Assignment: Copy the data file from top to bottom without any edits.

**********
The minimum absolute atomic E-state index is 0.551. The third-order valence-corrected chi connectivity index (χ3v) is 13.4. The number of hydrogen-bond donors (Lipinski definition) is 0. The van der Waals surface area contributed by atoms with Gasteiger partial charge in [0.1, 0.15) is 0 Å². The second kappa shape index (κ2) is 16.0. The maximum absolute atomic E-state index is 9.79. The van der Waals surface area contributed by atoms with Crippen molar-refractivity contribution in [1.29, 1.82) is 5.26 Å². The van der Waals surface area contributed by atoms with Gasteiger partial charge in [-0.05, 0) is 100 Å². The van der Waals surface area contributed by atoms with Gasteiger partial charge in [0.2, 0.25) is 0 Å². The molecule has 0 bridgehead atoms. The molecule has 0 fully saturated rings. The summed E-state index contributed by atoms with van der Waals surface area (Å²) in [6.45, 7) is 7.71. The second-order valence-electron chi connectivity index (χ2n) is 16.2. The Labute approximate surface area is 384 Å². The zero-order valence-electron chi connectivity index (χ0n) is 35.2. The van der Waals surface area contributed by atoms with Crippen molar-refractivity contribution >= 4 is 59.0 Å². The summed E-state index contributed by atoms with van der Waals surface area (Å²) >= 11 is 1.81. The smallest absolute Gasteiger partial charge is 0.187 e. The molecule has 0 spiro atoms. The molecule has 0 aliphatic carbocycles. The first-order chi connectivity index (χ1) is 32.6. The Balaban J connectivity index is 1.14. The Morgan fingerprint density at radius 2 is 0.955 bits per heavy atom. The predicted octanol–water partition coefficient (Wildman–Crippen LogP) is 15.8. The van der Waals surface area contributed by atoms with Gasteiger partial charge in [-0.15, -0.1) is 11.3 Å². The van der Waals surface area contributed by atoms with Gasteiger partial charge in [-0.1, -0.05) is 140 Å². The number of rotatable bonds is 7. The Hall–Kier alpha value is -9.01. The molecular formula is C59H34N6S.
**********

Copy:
The minimum absolute atomic E-state index is 0.551. The third-order valence-corrected chi connectivity index (χ3v) is 13.4. The number of hydrogen-bond donors (Lipinski definition) is 0. The van der Waals surface area contributed by atoms with Gasteiger partial charge in [0.1, 0.15) is 0 Å². The second kappa shape index (κ2) is 16.0. The maximum absolute atomic E-state index is 9.79. The van der Waals surface area contributed by atoms with Crippen molar-refractivity contribution in [1.29, 1.82) is 5.26 Å². The van der Waals surface area contributed by atoms with Gasteiger partial charge in [-0.05, 0) is 100 Å². The van der Waals surface area contributed by atoms with Gasteiger partial charge in [0.2, 0.25) is 0 Å². The molecule has 0 bridgehead atoms. The molecule has 0 fully saturated rings. The summed E-state index contributed by atoms with van der Waals surface area (Å²) in [6.45, 7) is 7.71. The second-order valence-electron chi connectivity index (χ2n) is 16.2. The Labute approximate surface area is 384 Å². The zero-order valence-electron chi connectivity index (χ0n) is 35.2. The van der Waals surface area contributed by atoms with Crippen molar-refractivity contribution >= 4 is 59.0 Å². The summed E-state index contributed by atoms with van der Waals surface area (Å²) >= 11 is 1.81. The smallest absolute Gasteiger partial charge is 0.187 e. The molecule has 0 spiro atoms. The molecule has 0 aliphatic carbocycles. The first-order chi connectivity index (χ1) is 32.6. The Balaban J connectivity index is 1.14. The Morgan fingerprint density at radius 2 is 0.955 bits per heavy atom. The predicted octanol–water partition coefficient (Wildman–Crippen LogP) is 15.8. The van der Waals surface area contributed by atoms with Gasteiger partial charge in [-0.15, -0.1) is 11.3 Å². The van der Waals surface area contributed by atoms with Gasteiger partial charge in [-0.1, -0.05) is 140 Å². The number of rotatable bonds is 7. The Hall–Kier alpha value is -9.01. The molecular formula is C59H34N6S.